Page URL:

Inquiry launched after UK prisoner given right to have child from jail

6 June 2011
Appeared in BioNews 610

A public inquiry has been launched by the UK's Justice Secretary Kenneth Clarke after a newspaper's freedom of information request revealed a prisoner was granted permission to provide sperm for use in artificial insemination with his partner while in custody.

The Daily Mail's request revealed five further requests of a similar nature are believed to be under consideration while a further sixteen have been rejected in the last four years.

The prisoner, whose name, offences and sentence could not be revealed, was allowed by prison authorities to have a child with his partner, who was not in custody. Mr Clarke has, however, denied he had personally authorised such a request.

While Mr Clarke has launched an inquiry into the circumstances in which the permission was granted, other MPs have spoken out against the decision made by the prison authorities.

Priti Patel MP said it that providing 'nasty, vile criminals the right to have a family' was 'extraordinary' and called the reasons for the decision 'human rights nonsense'.

Under the UK's human rights legislation the Prison Service (as a public authority) is required to act compatibly with the rights laid out in the European Convention on Human Rights.

It is believed the decision was made so as to ensure compliance with the requirement to respect private and family life - the same consideration behind the decision to release convicted burglar Wayne Bishop, last week, so that he could look after his children.

The combination of these two decisions apparently led Phil Davies MP to raise the concern that a prisoner could now father a child from prison and then demand to be released so as to care for it. 'The whole point of being in prison is that your liberties are taken away from you. What's the point of locking people up if this pseudo-court, with the help of Ken Clarke, is going to give them all their rights back?' he said.

Clarke inquiry into prison's test-tube father
London Evening Standard |  06/11
Prisoner allowed to father a child from jail because of 'human right to a family life'
Daily Mail |  06/11
10 September 2012 - by Dr Mary Yarwood 
The recent news reports that Ammar Zibden, a Palestinian imprisoned in Israel, has managed to smuggle his sperm out of prison and become a father highlight a number of problematic issues...
28 August 2012 - by Rose Palmer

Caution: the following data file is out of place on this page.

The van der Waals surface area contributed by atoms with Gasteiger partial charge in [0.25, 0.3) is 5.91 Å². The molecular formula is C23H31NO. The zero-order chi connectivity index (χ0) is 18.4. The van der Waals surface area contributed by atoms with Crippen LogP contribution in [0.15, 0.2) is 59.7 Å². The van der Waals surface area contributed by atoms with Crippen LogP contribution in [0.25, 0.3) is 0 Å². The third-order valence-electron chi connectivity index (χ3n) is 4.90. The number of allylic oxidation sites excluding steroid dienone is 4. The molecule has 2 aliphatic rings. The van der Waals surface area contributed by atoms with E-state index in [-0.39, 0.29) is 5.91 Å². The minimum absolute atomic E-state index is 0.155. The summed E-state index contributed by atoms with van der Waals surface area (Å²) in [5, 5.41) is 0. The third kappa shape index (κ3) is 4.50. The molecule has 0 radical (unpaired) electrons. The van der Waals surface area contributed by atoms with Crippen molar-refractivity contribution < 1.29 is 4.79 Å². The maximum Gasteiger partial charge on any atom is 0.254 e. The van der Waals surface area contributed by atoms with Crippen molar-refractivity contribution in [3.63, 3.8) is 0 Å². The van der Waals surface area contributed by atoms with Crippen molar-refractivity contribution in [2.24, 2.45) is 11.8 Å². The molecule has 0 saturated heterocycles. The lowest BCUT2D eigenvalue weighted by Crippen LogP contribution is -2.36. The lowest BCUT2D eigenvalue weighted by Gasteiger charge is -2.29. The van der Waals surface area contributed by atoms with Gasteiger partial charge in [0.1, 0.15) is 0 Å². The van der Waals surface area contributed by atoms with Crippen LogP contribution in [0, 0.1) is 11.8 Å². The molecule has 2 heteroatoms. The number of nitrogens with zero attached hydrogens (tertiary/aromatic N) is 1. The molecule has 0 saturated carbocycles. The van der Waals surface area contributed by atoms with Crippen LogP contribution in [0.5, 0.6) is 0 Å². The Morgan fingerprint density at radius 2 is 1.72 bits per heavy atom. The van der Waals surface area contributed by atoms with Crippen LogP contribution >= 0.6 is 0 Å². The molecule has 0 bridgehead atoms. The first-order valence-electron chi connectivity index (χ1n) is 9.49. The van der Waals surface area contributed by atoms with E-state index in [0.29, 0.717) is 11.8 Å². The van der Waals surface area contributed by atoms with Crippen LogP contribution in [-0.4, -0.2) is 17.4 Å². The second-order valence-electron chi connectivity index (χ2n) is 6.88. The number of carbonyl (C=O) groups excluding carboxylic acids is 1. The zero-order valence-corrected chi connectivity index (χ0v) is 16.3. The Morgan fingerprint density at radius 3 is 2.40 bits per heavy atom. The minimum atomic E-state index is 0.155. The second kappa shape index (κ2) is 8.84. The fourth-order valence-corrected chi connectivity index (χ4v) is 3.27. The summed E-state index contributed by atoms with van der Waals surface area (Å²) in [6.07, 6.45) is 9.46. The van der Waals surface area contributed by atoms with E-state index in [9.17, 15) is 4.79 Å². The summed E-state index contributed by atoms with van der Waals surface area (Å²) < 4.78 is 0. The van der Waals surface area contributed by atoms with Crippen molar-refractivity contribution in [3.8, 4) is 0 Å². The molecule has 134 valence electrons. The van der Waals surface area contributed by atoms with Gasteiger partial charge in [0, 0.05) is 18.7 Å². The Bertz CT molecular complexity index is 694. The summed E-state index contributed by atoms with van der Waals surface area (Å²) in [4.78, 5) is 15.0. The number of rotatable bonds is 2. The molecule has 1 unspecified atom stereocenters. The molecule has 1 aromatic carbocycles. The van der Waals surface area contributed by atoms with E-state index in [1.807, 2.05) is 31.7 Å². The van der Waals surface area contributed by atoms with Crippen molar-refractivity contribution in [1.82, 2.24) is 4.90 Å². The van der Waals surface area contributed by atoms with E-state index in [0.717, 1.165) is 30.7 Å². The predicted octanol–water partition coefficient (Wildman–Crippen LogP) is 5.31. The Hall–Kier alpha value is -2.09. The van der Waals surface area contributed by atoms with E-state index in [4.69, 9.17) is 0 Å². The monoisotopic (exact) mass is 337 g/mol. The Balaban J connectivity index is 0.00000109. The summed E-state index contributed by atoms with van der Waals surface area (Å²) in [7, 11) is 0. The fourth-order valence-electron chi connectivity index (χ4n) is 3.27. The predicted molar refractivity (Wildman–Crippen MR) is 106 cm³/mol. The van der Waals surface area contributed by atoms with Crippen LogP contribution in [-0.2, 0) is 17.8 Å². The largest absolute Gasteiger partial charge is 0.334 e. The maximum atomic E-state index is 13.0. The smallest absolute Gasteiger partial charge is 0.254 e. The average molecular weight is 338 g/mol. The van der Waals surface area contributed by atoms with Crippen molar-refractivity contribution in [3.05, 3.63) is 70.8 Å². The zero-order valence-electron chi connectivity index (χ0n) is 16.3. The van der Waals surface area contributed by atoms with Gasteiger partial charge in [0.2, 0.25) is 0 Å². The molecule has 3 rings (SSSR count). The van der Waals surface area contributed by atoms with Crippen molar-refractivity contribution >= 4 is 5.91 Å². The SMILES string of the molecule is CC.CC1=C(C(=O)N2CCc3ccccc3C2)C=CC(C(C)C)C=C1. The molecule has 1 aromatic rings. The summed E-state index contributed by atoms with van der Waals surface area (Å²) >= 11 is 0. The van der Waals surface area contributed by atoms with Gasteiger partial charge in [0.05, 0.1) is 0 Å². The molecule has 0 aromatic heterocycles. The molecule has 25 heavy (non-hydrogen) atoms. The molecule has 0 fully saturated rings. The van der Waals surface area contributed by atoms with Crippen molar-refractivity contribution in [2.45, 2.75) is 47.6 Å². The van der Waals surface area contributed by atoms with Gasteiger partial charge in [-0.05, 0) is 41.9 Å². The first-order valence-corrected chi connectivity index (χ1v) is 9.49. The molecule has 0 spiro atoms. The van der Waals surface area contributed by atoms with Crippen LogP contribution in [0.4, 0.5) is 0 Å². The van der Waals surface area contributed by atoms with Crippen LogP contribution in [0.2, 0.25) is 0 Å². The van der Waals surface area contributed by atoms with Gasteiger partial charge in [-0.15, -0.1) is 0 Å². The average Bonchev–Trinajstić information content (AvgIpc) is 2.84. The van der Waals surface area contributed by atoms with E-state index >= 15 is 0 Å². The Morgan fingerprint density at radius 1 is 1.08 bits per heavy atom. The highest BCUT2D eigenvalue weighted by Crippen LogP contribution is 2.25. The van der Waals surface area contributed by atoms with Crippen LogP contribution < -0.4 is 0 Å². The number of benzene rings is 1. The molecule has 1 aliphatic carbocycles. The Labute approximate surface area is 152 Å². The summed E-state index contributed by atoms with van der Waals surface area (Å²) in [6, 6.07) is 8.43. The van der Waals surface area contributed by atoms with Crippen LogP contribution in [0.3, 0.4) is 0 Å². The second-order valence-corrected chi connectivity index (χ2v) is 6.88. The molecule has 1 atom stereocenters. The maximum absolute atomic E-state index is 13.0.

A Palestinian prisoner has reportedly fathered a son after his sperm was smuggled out of an Israeli prison where he was serving a life sentence....
11 July 2011 - by Kyrillos Georgiadis 
An Australian man is seeking to overturn a ruling barring him and his partner from accessing IVF on the grounds of his previous conviction in 2003 for having sex with a 16-year-old student while he was employed as a teacher's aide....
12 July 2010 - by Chris Chatterton 
An Australian Supreme Court has allowed a woman to continue with her self-funded IVF treatment, after she was given an 18-month jail term for fraud last November...
8 March 2010 - by Kyrillos Georgiadis 
A drug dealer serving a life sentence is awaiting a Government decision on whether he can have artificial insemination, after being granted permission by prison bosses...
19 January 2009 - by Dr Anna Smajdor 
In October 2008, it was reported that a Spanish woman, Elena Beloki, had been granted permission to receive IVF treatment. Beloki is currently serving a 13-year prison sentence for her involvement with the Basque separatist organisation, Eta. Her fertility treatment will be carried out while on bail, and will...
30 April 2006 - by Professor Emily Jackson 
In the recent case of Dickson v UK, the European Court of Human Rights (ECHR), by a majority, decided that the British government's decision to deny a prisoner and his wife access to artificial insemination (AI) facilities was compatible with their rights under the European Convention of Human Rights, as...
24 April 2006 - by BioNews 
The European Court of Human Rights (ECHR) has ruled that a British man who is serving a life sentence in prison for murder does not have the right to be allowed access to IVF treatment. Thirty-four year old Kirk Dickson alleged that the UK Government had breached his right to...
to add a Comment.

By posting a comment you agree to abide by the BioNews terms and conditions

Syndicate this story - click here to enquire about using this story.